German Combat Divers Are Busy on Land and Underwater
The Kommando Spezialkräfte Marine is one of Berlin’s most elite units
It’s one of the toughest commando units you’ve probably never heard of. The Kommando Spezialkräfte Marine is Germany’s answer to the U.S. Navy SEALs.
The KSM—or Navy Special Forces Commando in English—is a relatively recent designation for a special operations force with decades of experience.
The first West German military frogmen trained in southern France back in 1959. Which means the combat swimmers lay claim to being the longest-serving special forces unit within the post-war German military, on land and at sea.
But in a world of asymmetric warfare and maritime piracy—along with a German government that’s exceedingly wary of sending its regular army abroad—these covert Kampfschwimmer have emerged as an important tool for Berlin’s foreign policy.
The KSM is technically a new organization created in April 2014. The commando unit is based at Eckernförde, close to Kiel, the traditional home of the German navy’s Baltic fleet.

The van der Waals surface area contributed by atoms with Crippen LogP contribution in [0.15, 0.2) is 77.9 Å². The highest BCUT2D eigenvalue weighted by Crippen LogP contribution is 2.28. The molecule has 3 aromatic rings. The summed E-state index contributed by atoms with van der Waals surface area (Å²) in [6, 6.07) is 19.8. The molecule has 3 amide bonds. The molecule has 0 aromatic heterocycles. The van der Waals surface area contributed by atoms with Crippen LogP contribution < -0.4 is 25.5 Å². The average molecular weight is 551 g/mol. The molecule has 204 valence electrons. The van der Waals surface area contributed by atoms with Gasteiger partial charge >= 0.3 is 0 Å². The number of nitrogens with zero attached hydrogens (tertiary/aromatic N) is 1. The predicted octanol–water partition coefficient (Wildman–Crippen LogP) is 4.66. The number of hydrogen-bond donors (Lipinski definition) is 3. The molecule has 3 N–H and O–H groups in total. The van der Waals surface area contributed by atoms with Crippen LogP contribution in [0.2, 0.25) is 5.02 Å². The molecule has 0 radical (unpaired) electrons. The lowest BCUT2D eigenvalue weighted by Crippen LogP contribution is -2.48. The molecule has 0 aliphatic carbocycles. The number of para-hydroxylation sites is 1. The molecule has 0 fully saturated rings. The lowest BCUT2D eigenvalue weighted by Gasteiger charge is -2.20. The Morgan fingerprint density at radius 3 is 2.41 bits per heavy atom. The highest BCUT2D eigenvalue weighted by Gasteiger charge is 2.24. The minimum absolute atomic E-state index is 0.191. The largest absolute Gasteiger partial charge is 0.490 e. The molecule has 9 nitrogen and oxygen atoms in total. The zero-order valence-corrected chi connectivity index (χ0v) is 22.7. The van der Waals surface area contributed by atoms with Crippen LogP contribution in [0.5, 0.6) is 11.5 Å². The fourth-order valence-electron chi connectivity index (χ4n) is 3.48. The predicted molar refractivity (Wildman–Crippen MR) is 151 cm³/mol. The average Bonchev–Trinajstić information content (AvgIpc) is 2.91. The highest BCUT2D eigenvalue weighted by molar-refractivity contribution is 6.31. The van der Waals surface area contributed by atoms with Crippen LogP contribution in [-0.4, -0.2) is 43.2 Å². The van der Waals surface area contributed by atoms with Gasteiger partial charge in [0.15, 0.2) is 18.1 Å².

Formerly, the combat swimmers were part of the clumsily named Spezialisierten Einsatzkräften der Marine—or Navy Specialized Operational Forces. This previous unit combined frogmen with other naval warfare specialists, including mine-clearance divers and boarding soldiers.
But as part of a major reorganization across the German military, the naval commandos split up into independent organizations. The combat swimmers at Eckernförde became the KSM, and are now responsible for handling their own training, logistics and operations.
The mine-clearance divers and boarding soldiers have meanwhile formed into a separate unit called the Sea Battalion. This unit, roughly 800 soldiers strong, also emerged from the disbanded SEKM.